Burning rubble blocked Military Road, a major throughway in Cape Town’s south peninsula, in July. Tensions over evictions taking place at Steenvilla, the city’s largest social housing complex, boiled over. Sohco, the non-profit company that manages Steenvilla, was trying to evict residents, some of whom were more than a year in arrears in their rent. But a group of residents protested in response, preventing the eviction from taking place.
Offering rented accommodation instead of RDP houses that people own is one important way that the government helps low-income families have homes. Steenvilla’s households earn between R3,800 and R13,000 a month. Because their rents are heavily subsidised, they pay between R1,000 and R3,150 monthly depending on their income, far less than they would pay for equivalent privately rented property in Cape Town.
The system mostly works well. There are over 700 families living in Steenvilla, and only a few dozen have defaulted regularly on their rent since the complex started in 2010. But what happens when people in social housing can no longer afford to pay the rent?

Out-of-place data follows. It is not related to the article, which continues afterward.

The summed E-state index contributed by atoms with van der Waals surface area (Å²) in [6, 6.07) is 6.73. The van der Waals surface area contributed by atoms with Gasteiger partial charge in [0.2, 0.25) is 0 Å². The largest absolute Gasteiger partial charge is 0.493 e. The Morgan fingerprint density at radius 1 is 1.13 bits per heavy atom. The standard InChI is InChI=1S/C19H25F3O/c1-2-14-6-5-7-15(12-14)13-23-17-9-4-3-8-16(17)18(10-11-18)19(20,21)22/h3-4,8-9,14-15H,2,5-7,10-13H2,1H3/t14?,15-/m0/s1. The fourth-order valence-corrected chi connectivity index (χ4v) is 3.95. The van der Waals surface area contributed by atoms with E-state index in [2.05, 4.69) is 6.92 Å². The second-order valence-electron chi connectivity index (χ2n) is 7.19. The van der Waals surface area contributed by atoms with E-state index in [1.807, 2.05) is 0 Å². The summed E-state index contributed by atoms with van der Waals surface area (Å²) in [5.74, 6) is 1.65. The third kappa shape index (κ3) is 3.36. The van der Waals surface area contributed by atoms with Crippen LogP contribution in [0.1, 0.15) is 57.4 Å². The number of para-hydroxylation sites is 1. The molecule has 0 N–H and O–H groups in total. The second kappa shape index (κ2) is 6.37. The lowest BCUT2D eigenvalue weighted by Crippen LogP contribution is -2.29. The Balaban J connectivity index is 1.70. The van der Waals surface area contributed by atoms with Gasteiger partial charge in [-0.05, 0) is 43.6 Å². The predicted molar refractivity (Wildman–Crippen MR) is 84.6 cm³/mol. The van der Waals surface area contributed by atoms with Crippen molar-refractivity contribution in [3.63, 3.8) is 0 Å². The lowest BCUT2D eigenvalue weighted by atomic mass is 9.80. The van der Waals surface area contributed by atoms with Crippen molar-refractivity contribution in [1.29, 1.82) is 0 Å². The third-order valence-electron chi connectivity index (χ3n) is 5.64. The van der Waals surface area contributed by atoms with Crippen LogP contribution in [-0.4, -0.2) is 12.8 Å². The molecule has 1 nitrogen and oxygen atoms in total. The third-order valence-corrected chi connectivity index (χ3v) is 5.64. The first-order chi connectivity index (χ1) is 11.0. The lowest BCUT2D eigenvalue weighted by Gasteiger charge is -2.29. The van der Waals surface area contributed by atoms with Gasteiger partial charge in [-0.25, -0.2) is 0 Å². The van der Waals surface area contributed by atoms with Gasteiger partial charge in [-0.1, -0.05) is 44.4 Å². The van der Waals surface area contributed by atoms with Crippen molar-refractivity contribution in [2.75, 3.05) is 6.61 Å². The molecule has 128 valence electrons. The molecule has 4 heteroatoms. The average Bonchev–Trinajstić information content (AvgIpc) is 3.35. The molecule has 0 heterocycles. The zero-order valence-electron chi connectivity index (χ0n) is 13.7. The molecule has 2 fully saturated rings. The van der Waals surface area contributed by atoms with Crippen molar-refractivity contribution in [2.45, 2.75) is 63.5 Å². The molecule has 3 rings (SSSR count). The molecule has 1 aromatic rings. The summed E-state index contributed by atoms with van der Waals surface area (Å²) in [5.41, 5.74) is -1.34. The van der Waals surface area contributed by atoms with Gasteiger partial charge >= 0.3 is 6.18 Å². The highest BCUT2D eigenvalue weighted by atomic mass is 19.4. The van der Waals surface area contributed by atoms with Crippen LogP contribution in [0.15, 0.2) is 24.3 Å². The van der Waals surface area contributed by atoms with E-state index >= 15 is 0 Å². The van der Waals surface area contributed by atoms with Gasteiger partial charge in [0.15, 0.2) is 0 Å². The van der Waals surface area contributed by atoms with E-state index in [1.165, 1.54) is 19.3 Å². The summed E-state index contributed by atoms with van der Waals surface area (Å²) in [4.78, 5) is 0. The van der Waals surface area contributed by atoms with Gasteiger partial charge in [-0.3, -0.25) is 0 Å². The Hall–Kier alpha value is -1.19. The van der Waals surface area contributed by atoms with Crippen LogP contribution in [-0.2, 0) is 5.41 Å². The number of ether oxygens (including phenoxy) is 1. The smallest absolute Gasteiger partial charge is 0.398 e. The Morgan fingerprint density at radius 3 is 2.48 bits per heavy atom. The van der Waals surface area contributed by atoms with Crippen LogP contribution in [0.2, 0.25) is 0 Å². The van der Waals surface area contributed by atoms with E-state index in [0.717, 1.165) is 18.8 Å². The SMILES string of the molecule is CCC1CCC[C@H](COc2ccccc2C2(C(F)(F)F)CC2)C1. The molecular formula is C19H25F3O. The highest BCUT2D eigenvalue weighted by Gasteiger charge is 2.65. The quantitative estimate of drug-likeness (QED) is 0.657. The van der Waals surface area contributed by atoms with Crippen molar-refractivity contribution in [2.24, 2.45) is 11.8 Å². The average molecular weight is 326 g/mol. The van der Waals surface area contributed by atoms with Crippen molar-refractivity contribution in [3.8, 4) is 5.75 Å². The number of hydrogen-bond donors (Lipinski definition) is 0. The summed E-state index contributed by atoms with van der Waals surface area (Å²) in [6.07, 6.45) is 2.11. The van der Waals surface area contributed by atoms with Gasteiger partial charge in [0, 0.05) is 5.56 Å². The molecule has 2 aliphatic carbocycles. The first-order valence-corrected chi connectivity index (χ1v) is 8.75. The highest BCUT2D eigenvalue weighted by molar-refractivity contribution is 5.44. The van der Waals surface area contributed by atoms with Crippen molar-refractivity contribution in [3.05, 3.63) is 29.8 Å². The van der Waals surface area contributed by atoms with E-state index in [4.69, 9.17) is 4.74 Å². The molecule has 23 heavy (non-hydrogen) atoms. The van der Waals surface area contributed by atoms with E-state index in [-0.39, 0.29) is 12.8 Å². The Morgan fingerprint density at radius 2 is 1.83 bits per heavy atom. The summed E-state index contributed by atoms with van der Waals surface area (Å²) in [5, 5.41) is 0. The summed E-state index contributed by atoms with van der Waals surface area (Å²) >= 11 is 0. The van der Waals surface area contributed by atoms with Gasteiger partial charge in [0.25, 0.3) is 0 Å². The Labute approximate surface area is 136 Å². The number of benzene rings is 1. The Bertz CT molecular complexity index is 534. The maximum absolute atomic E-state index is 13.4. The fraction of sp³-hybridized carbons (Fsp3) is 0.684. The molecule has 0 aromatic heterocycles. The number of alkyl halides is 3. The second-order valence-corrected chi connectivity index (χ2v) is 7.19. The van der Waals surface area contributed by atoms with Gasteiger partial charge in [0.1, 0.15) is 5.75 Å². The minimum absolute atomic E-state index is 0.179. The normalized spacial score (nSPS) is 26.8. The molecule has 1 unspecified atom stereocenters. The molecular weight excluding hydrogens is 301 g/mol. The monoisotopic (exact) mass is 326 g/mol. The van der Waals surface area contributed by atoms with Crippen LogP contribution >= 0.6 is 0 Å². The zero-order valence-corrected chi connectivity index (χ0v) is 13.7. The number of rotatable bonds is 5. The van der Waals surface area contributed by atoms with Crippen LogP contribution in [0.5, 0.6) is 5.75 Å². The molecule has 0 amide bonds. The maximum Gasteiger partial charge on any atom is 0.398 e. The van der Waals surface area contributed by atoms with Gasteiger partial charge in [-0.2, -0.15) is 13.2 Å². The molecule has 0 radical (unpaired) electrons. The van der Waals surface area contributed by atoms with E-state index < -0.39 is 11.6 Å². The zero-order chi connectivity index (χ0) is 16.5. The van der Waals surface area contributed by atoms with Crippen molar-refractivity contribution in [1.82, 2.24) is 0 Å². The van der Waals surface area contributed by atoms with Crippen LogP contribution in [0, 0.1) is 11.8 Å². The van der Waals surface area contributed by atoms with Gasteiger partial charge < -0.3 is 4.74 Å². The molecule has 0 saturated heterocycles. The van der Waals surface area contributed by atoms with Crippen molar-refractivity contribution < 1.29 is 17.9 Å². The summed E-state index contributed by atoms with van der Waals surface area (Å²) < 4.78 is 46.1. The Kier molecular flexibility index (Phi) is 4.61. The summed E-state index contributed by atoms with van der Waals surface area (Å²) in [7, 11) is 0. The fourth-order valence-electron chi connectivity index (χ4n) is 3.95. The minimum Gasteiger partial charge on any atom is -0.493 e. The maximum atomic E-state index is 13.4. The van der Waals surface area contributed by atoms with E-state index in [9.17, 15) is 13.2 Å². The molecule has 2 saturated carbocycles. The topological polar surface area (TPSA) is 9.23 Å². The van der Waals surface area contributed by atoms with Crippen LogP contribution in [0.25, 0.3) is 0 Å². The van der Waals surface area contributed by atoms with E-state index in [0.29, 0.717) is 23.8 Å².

In June this year, the Constitutional Court ruled that judges must ensure that no eviction will leave a person homeless. This was after the court heard the case of 184 residents of a block of flats in Berea, Johannesburg, who faced eviction in 2013. Some had lived there for more than 26 years. The residents had agreed to the eviction, but without properly understanding their rights. The court found that because the residents did not properly understand their rights, their eviction was invalid.